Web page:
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Flashcards in Tasos CNS and Eye infections Deck (47)
1

What does the CNS consist of?

Brain and spinal cord

2

What are the meninges?

Protective membranes of CNS
Dura mater (2 layers)
- outermost membranes
Arachnoid membrane
- middle layer
Pia mater
- Inner membrance closest to brain and spinal cord
Between pia mater and arachnoid membrane in subarachnoid space filled with CSF

3

What are the 2 forms of meningitis?

Acute and chronic

4

Next questions concerned with acute meningitis

okay sir

5

How does viral meningitis compare with bacterial?

Viral meningitis more common than bacterial but generally less serious

6

How is viral meningitis spread and what is its incubation period?

Spread between people by coughing or sneezing, through poor hygiene or in sewage polluted water
- Incubation period can be up to 3 weeks

7

What are the symptoms of viral meningitis?

Similar to bacterial form but severe meningitis will result in hospital admittance
- Diarrhea can occur with mild viral meningitis

8

What virus is the most common cause of viral hepititis?

Coxsackie
- found in intestines of humans, therefore present in faeces and sewage polluted water
- Most cases occur in summer months

9

What are common signs and symptoms of bacterial meningitis?

- In persons over 2
Main symptoms:
> high fever
> stiff neck
> headache
Other symptoms include:
> nausea
> vomiting
> photophobia
> confusion
In newborns and infants
High fever, stiff neck and headaches may be hard to detect
Other signs are:
> inactivity
> Irritability
> Vomiting
> Poor feeding

Patients of any age can have seizures

10

What is the cause of bacterial meningitis and what are the common infective agents?

- Serious infection of the CNS around the brain and SC and meninges
- Common agents:
> Haemophilus influenzae (Pitmans type B strain)
> Neisseria meningitidis
> Streptococcus pneumoniae

11

How is bacterial meningitis spread and how is it treated?

Spread from person to person by contact with discharges from nose or throat of infected individual
- Treated with antibiotics

12

What age of people is Haemophilus influenzae type B (Hib) meningitis found in?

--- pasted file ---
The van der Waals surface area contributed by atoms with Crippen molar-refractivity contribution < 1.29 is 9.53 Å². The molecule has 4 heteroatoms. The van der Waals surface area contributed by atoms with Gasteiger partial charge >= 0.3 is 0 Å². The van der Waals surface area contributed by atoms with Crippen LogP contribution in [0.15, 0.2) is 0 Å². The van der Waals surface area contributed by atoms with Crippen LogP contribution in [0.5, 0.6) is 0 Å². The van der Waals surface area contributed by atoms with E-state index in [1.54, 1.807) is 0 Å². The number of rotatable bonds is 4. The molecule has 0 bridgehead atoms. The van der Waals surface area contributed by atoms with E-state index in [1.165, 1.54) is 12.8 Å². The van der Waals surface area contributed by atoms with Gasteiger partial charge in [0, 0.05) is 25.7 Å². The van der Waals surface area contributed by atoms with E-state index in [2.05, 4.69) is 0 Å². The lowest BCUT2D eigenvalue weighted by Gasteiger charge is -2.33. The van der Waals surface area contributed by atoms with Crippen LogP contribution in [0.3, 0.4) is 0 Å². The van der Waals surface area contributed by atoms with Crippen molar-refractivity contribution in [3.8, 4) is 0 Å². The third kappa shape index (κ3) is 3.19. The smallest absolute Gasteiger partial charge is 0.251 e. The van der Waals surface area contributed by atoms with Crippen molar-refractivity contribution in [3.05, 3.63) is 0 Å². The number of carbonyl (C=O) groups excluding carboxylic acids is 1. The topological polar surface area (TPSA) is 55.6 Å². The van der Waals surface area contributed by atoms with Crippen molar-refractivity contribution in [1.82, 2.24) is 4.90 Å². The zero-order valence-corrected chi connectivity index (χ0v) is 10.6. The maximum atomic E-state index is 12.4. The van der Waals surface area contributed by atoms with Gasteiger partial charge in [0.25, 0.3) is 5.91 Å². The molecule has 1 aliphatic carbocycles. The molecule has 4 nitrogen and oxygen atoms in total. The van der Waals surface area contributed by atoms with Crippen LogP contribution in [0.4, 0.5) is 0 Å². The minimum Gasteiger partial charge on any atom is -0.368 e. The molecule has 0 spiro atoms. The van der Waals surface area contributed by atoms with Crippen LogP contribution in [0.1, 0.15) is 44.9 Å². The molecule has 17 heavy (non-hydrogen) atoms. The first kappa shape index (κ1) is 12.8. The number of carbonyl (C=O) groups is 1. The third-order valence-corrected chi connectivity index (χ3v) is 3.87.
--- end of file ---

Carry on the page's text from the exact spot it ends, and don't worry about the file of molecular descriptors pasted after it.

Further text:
Infants
- very rare after age of 4

13

What is the structure of Haemophilus species and where are they normally found?

Small Gram Negative Rods
Component of normal throat flora and is often associated with lower respiratory tract infections

14

How is Hib tested for?

Satellite phenomenon test
- Hib will only grow in presence of Haematin and NAD
- This phenomenon is known as satellitism
- Hib gets its haematin from blood agar and NAD from Staphylococcus streaked across the culture

15

What is Neisseria meningitidis?

- One of the most common causes of meningitis worldwide
- Intracellular gram negative coccus - often in pairs

16

What 2 diseases can Neisseria meningitidis cause and which is most severe?

Meningitis - inflammation of meninges
Septicaemia - blood poisoning form of the disease
Both can kill in hours
Septicaemic form most severe

17

Where is Neisseria meningitidis common and when do outbreaks usually occur?

- Common in sub Saharan Africa (called the meningitis belt)
- Outbreaks occur mainly when groups from different areas get together for first time and share their microbial flora i.e first week of uni

18

What are the symptoms of Neisseria meningitidis?

- Pinpoint red spots
- High fever
- Headches
- Severe malaise (feeling very unwell)
- Nausea and vomiting
- Stiff neck
- Photophobia

19

What causes red spots and rashes in Neisseria meningitidis patients?

Caused by bleeding from bloodstream pooling under the skin
- Bleeding occurs when blood vessels are damaged by the release of endotoxin in large amounts

20

What is another effect of blood leaking in Neisseria meningitidis?

Blood pressure falls dramatically
- reduces circulation to extremities
- In some cases gangrene will occur

21

What is used in prevention of Neisseria meningitidis?

Meningococcal vaccine available against four most common strains (A, C, Y, W-135)
- can be used in humans older than 2
- 85-100% effective in treating A and C
- No vaccine against type B strain

22

What is Naegleria fowleri and what does it cause?

- Unicellular parasite
- Ability to transform from an amoeba to a flagellate to a cyst form
- Causes primary amoebic meningoencephalitis

23

What is chronic meningitis?

Forms of meningitis where organisms invade the meninges and fluid surrounding the brain or there is damage to the skull and organisms leak in
- Develops over weeks (acute strikes suddenly)
- Rare
- Symptoms similar to acute

24

How do brain abscesses cause meningitis?

- Bacteria or fungi infect brain causing inflammatory reponse
- Infected brain cells, white blood cells and microorganisms collect in limited area